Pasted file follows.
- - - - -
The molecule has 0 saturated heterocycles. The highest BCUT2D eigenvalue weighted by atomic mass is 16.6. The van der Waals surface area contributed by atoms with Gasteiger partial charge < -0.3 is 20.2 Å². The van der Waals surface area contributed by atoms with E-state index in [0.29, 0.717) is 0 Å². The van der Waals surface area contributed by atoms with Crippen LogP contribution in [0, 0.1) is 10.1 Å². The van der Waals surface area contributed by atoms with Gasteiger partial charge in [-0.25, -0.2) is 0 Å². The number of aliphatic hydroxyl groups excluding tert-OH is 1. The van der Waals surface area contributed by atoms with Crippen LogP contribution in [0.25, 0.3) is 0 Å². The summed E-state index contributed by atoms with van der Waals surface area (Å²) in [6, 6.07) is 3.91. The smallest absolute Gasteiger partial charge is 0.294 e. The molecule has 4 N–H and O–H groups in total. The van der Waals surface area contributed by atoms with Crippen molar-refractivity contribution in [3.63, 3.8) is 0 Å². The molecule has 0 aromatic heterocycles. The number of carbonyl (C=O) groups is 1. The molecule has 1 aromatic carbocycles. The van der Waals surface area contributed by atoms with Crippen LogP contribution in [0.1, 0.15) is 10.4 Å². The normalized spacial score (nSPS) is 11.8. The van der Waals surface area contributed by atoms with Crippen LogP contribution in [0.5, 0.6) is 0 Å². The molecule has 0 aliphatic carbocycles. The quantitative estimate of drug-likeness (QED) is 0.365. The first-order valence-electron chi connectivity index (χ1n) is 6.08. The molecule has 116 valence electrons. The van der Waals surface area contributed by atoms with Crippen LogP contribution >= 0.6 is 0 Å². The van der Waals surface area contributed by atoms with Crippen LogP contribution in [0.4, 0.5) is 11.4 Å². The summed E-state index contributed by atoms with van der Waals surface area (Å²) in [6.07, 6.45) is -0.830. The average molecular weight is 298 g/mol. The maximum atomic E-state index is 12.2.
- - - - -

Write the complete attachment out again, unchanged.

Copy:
The molecule has 0 saturated heterocycles. The highest BCUT2D eigenvalue weighted by atomic mass is 16.6. The van der Waals surface area contributed by atoms with Gasteiger partial charge < -0.3 is 20.2 Å². The van der Waals surface area contributed by atoms with E-state index in [0.29, 0.717) is 0 Å². The van der Waals surface area contributed by atoms with Crippen LogP contribution in [0, 0.1) is 10.1 Å². The van der Waals surface area contributed by atoms with Gasteiger partial charge in [-0.25, -0.2) is 0 Å². The number of aliphatic hydroxyl groups excluding tert-OH is 1. The van der Waals surface area contributed by atoms with Crippen LogP contribution in [0.25, 0.3) is 0 Å². The summed E-state index contributed by atoms with van der Waals surface area (Å²) in [6, 6.07) is 3.91. The smallest absolute Gasteiger partial charge is 0.294 e. The molecule has 4 N–H and O–H groups in total. The van der Waals surface area contributed by atoms with Crippen molar-refractivity contribution in [3.63, 3.8) is 0 Å². The molecule has 0 aromatic heterocycles. The number of carbonyl (C=O) groups is 1. The molecule has 1 aromatic carbocycles. The van der Waals surface area contributed by atoms with Crippen LogP contribution in [0.1, 0.15) is 10.4 Å². The normalized spacial score (nSPS) is 11.8. The van der Waals surface area contributed by atoms with Crippen LogP contribution in [0.5, 0.6) is 0 Å². The molecule has 0 aliphatic carbocycles. The quantitative estimate of drug-likeness (QED) is 0.365. The first-order valence-electron chi connectivity index (χ1n) is 6.08. The molecule has 116 valence electrons. The van der Waals surface area contributed by atoms with Crippen LogP contribution >= 0.6 is 0 Å². The van der Waals surface area contributed by atoms with Crippen LogP contribution in [0.4, 0.5) is 11.4 Å². The summed E-state index contributed by atoms with van der Waals surface area (Å²) in [6.07, 6.45) is -0.830. The average molecular weight is 298 g/mol. The maximum atomic E-state index is 12.2.